I appreciated my teachers in sketches


Happy teacher appreciation day. For blog posts about this, I would suspect the common theme would be similar to the tweet that Obama posted, thanking his 5th grade teacher.

I had some pretty amazing teachers and I could rattle off a list of them with stories about how they impacted me. Could you? Could you rattle off the teachers that impacted MY life and the stories about WHY? Just wondering how well you really know me, internet.

high-school-teacher-sketchesInstead, I am going to share this doodle with you. Well, several doodles, really. I doodled them my senior year of high school, in one of my journals. I doodled them in pencil so they don’t scan well, but I took this little tool called Photoshop and adjusted the contrast so that you could see these teachers of mine a little better. Okay, so here’s the question for you. If you went to high school with me, can you tell who these teachers are? Clearly, my tiny caricatures are chock full of details. Chock. Full.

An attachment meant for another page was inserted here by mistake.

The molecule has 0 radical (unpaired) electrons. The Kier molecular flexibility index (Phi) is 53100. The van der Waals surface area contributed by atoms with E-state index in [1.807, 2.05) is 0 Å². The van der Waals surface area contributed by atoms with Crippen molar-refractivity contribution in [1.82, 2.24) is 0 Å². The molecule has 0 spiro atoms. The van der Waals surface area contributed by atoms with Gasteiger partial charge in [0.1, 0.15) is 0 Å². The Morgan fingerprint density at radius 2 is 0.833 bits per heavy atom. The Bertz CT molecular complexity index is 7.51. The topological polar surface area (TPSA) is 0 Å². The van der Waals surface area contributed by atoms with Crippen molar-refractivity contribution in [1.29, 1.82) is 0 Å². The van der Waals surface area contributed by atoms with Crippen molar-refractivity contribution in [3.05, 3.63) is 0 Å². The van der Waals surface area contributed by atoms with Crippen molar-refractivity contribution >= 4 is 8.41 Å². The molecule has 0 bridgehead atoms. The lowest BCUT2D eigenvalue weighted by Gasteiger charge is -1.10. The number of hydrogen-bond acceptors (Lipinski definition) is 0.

Do you want to know something that no teacher EVER taught me, in ALL OF MY LIFE?

The word, chock.

Seriously: what does that word mean?!

Chock.chock

Here’s a chock for you. I drew it very quickly. With a pen. Not a pencil, like in high school. I’m a sophisticated doodler now, drawing with permanence. I live on the edge!

Chock.

 

Back to school night


Dom and I knew that we would be on our own for dinner tonight because Dada (a.k.a. Chef Guapo) had Back to School Night. I may have forgotten how to cook in the 3+ years since getting married. I may have forgotten whether or not I DID cook when I was single. Snickers for dinner was once passable.

I did my best to procrastinate figuring out dinner for us tonight by taking Dom to Back to School Night.